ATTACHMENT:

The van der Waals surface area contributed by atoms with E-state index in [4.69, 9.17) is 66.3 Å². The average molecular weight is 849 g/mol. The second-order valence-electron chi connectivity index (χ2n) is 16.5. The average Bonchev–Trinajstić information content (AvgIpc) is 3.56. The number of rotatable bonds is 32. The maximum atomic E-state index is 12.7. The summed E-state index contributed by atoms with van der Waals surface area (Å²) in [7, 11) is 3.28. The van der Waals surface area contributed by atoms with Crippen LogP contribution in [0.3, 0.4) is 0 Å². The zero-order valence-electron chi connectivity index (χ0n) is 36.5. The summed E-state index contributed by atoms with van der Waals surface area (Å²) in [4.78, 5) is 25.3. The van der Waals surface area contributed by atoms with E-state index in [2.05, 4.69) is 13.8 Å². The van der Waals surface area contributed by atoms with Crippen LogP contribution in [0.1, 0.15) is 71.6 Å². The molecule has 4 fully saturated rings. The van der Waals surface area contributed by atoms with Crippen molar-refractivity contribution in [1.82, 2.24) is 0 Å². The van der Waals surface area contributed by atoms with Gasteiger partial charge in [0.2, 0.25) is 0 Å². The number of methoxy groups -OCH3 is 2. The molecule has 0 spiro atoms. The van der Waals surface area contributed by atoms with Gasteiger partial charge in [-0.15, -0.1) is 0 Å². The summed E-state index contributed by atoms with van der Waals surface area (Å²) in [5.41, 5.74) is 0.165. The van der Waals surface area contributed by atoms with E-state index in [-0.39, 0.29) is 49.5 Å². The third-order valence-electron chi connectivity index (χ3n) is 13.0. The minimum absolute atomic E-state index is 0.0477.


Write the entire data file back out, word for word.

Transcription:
The van der Waals surface area contributed by atoms with E-state index in [4.69, 9.17) is 66.3 Å². The average molecular weight is 849 g/mol. The second-order valence-electron chi connectivity index (χ2n) is 16.5. The average Bonchev–Trinajstić information content (AvgIpc) is 3.56. The number of rotatable bonds is 32. The maximum atomic E-state index is 12.7. The summed E-state index contributed by atoms with van der Waals surface area (Å²) in [7, 11) is 3.28. The van der Waals surface area contributed by atoms with Crippen LogP contribution in [0.3, 0.4) is 0 Å². The zero-order valence-electron chi connectivity index (χ0n) is 36.5. The summed E-state index contributed by atoms with van der Waals surface area (Å²) in [4.78, 5) is 25.3. The van der Waals surface area contributed by atoms with E-state index in [2.05, 4.69) is 13.8 Å². The van der Waals surface area contributed by atoms with Crippen LogP contribution in [0.1, 0.15) is 71.6 Å². The molecule has 4 fully saturated rings. The van der Waals surface area contributed by atoms with Crippen molar-refractivity contribution in [1.82, 2.24) is 0 Å². The van der Waals surface area contributed by atoms with Gasteiger partial charge in [0.2, 0.25) is 0 Å². The number of methoxy groups -OCH3 is 2. The molecule has 0 spiro atoms. The van der Waals surface area contributed by atoms with Gasteiger partial charge in [-0.15, -0.1) is 0 Å². The summed E-state index contributed by atoms with van der Waals surface area (Å²) in [5.41, 5.74) is 0.165. The van der Waals surface area contributed by atoms with E-state index in [-0.39, 0.29) is 49.5 Å². The third-order valence-electron chi connectivity index (χ3n) is 13.0. The minimum absolute atomic E-state index is 0.0477.